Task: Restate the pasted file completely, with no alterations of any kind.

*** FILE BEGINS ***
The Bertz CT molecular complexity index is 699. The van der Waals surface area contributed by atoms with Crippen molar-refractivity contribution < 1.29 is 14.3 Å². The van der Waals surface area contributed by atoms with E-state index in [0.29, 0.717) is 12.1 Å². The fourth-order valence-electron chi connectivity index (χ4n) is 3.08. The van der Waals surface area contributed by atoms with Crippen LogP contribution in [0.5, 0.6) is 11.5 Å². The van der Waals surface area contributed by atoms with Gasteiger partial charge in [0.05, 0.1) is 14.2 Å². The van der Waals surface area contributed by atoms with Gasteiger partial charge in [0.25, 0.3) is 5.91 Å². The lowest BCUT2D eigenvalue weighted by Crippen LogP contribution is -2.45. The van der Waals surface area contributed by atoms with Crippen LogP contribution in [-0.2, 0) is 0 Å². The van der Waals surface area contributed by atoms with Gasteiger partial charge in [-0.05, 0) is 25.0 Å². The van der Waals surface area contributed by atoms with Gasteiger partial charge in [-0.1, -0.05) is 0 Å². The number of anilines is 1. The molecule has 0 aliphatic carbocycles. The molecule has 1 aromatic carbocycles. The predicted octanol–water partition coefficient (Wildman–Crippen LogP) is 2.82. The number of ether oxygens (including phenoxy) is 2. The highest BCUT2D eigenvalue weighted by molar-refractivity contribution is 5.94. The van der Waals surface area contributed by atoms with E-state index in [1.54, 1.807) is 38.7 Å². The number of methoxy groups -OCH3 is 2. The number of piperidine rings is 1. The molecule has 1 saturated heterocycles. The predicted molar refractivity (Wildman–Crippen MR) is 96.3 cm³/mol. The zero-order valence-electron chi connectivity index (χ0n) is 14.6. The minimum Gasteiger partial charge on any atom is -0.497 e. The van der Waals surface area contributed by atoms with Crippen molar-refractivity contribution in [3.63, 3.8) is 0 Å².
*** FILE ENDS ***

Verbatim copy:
The Bertz CT molecular complexity index is 699. The van der Waals surface area contributed by atoms with Crippen molar-refractivity contribution < 1.29 is 14.3 Å². The van der Waals surface area contributed by atoms with E-state index in [0.29, 0.717) is 12.1 Å². The fourth-order valence-electron chi connectivity index (χ4n) is 3.08. The van der Waals surface area contributed by atoms with Crippen LogP contribution in [0.5, 0.6) is 11.5 Å². The van der Waals surface area contributed by atoms with Gasteiger partial charge in [0.05, 0.1) is 14.2 Å². The van der Waals surface area contributed by atoms with Gasteiger partial charge in [0.25, 0.3) is 5.91 Å². The lowest BCUT2D eigenvalue weighted by Crippen LogP contribution is -2.45. The van der Waals surface area contributed by atoms with Crippen LogP contribution in [-0.2, 0) is 0 Å². The van der Waals surface area contributed by atoms with Gasteiger partial charge in [-0.05, 0) is 25.0 Å². The van der Waals surface area contributed by atoms with Gasteiger partial charge in [-0.1, -0.05) is 0 Å². The number of anilines is 1. The molecule has 0 aliphatic carbocycles. The molecule has 1 aromatic carbocycles. The predicted octanol–water partition coefficient (Wildman–Crippen LogP) is 2.82. The number of ether oxygens (including phenoxy) is 2. The highest BCUT2D eigenvalue weighted by molar-refractivity contribution is 5.94. The van der Waals surface area contributed by atoms with E-state index in [1.54, 1.807) is 38.7 Å². The number of methoxy groups -OCH3 is 2. The number of piperidine rings is 1. The molecule has 1 saturated heterocycles. The predicted molar refractivity (Wildman–Crippen MR) is 96.3 cm³/mol. The zero-order valence-electron chi connectivity index (χ0n) is 14.6. The minimum Gasteiger partial charge on any atom is -0.497 e. The van der Waals surface area contributed by atoms with Crippen molar-refractivity contribution in [3.63, 3.8) is 0 Å².